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31 days until pitchers and catchers report, and Andy Pettitte has yet to decide whether he wants to pitch in 2011. He announced he may sort of, maybe, pitch for half of 2011. In my humble effort to help the Yankees’3rd winningest pitcher of all-time make up his mind, I offer 5 reasons he should schedule a presser and announce he’s retiring.
  1. We’re all expecting it, anyway. By now, most of the drama is out of the situation. If were trying to let all of Yankees fans down easy, you’ve pretty much accomplished that. All winter, we’ve been deluged with reports that you’re leaning towards retirement, that you’ve told Brian Cashman to proceed as if you won’t be back, that you told Mark Teixeira you doubt you’re coming back for 2011. By now, this is beginning to feel more like we’re being teased than primed for a triumphant return.
  2. If last year showed us anything, it’s that injuries are catching up to you. Yes, you had a great first half. An All-Star caliber first half. Then, your 38 year old quad blew out and when we saw you again in late September, you weren’t the same pitcher anymore. Why should anyone think a 39 year old quad will hold up any better?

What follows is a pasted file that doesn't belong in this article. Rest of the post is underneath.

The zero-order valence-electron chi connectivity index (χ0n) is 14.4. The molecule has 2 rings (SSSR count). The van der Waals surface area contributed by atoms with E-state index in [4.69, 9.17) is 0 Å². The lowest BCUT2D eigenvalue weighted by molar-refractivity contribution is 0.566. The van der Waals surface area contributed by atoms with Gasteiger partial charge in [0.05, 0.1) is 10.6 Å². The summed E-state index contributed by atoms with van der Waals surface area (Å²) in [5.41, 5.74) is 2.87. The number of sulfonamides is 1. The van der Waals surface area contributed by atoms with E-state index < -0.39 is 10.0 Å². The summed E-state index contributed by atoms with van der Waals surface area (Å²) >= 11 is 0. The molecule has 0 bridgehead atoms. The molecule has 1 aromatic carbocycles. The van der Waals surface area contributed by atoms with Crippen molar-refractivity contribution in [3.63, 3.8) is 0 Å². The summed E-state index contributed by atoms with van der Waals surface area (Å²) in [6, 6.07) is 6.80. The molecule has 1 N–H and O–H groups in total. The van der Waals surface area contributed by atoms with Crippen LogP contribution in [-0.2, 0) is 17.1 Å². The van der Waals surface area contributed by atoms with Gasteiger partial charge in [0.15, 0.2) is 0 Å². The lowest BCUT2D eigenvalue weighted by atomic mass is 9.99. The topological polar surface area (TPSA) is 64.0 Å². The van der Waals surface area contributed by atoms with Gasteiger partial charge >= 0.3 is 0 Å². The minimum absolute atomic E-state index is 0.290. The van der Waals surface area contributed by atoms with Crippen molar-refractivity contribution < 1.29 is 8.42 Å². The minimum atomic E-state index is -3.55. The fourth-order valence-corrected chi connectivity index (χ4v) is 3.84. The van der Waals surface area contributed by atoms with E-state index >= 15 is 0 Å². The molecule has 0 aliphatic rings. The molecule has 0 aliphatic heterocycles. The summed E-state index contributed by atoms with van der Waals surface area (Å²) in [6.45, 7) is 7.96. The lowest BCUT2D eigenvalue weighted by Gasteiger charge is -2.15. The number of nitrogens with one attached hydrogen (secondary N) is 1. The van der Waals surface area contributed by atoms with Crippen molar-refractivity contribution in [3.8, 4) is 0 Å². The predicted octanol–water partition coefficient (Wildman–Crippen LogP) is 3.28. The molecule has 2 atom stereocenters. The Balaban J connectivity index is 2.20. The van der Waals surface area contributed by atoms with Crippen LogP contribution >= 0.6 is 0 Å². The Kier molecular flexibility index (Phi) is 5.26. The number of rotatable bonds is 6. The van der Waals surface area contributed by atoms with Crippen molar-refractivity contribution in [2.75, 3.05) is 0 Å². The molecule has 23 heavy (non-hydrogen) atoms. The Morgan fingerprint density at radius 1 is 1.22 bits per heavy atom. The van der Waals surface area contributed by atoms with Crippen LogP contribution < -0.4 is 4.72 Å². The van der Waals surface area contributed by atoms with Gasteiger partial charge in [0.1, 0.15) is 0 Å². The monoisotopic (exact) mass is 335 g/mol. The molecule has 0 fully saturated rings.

3. You’ve had a great career – go out on top! We all have memories of our sports heroes playing when they should have been home, feet up, enjoying a cold beer. Willie Mays stumbling around in center field for the Mets. Mickey Mantle reduced to playing first base. Most recently, Brett Favre not even being healthy enough to put on his uniform for his last two games. Better to go out on a high note, a la Mike Mussina and Ted Williams.
  4. It’s time to let the Yankees move on. Even thought the front office keeps telling us they’re going on as if you’ve already retired, it sure doesn’t look like it to those of us shivering through the winter. The team came into the offseason needing another starter, a set-up man, and bench depth. So far, they’ve only added an injury plagued catcher and a pitcher who hasn’t fired a ML fastball in anger in four years. Until you tell them you’re not coming back, they’ll probably continue to walk around as if trying for a part in Zombieland.